If you’re contemplating the process of bridging your ETH tokens from L1 to L2, the following steps serve as a comprehensive guide. It’s essential to ensure that your wallet, whether it’s MetaMask or any other, contains sufficient ETH on the Ethereum mainnet to facilitate the seamless bridging of assets between the two layers.

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Why is the Arbitrum gas fee less?

Arbitrum uses ArbGas to keep track of the cost of execution on an Arbitrum chain. Every Arbitrum VM instruction has an ArbGas cost, and the cost of a calculation is the total of the ArbGas fees of the instructions in it compared to Ethereum’s gas limit.

This means that there is no hard ArbGas limit for Arbitrum and it is much cheaper than the ETH gas fee. The fee is usually charged to compensate Arbitrum chain’s validators for their expenses, though it is set to zero by default. 

Arbitrum One (Layer 2) Chain uses ETH for gas fee but it can be changed to ARB with a new Ethereum update.

Also, ArbGas is charged for proof-checking every instruction by the AVM. Therefore, it is important to ensure that the EthBridge will never exceed the L1 gas limit by estimating how much L1 gas the EthBridge will require. Furthermore, the estimation of the emulation time is critical for rollup chain throughput because it allows us to safely establish the chain’s speed limit.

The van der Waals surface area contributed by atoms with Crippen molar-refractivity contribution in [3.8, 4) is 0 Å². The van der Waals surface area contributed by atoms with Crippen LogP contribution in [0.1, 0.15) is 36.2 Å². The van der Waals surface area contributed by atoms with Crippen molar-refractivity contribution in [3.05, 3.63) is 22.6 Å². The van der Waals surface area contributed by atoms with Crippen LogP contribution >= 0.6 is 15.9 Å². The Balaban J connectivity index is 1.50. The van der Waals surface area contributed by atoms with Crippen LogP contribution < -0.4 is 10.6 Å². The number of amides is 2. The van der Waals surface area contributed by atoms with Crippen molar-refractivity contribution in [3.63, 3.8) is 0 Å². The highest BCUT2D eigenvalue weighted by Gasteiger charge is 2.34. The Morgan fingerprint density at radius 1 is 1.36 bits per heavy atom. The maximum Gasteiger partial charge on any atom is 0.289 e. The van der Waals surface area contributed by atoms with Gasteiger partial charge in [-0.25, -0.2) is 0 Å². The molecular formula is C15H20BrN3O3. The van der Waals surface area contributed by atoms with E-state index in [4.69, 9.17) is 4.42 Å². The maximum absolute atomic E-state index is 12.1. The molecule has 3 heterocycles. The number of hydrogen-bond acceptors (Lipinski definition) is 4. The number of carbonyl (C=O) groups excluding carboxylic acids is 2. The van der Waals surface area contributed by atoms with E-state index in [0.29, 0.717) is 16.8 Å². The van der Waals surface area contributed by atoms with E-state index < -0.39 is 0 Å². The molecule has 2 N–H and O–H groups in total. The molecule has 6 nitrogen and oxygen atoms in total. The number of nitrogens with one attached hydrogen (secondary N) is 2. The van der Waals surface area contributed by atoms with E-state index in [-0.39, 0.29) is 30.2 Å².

ArbGas is different from Ethereum gas in that it tries to estimate emulation on AVM, whereas Ethereum gas serves a similar function on Ethereum. Access to storage, for example, is extremely expensive on Ethereum since a storage right in Ethereum establishes an obligation for all Ethereum miners, perhaps in perpetuity.

What gas does Arbitrum use?

Arbitrum One (Layer 2) Chain uses ETH for gas fee but it can be changed to ARB with a new Ethereum update.

Arbitrum vs Optimism

Arbitrum vs. Optimism

Arbitrum and Optimism share similarities in their deployment strategies, activating only when faulty blocks are identified, not with every transaction. Both platforms feature cross-chain bridges, facilitating token movement between Layer 1 and Layer 2.

Notably, they diverge from traditional confirmation sequences, confirming transactions after block creation. This unique approach results in networks with low latency and high throughput, prioritizing efficiency in transaction processing. These shared principles highlight their streamlined operational frameworks and improved network performance.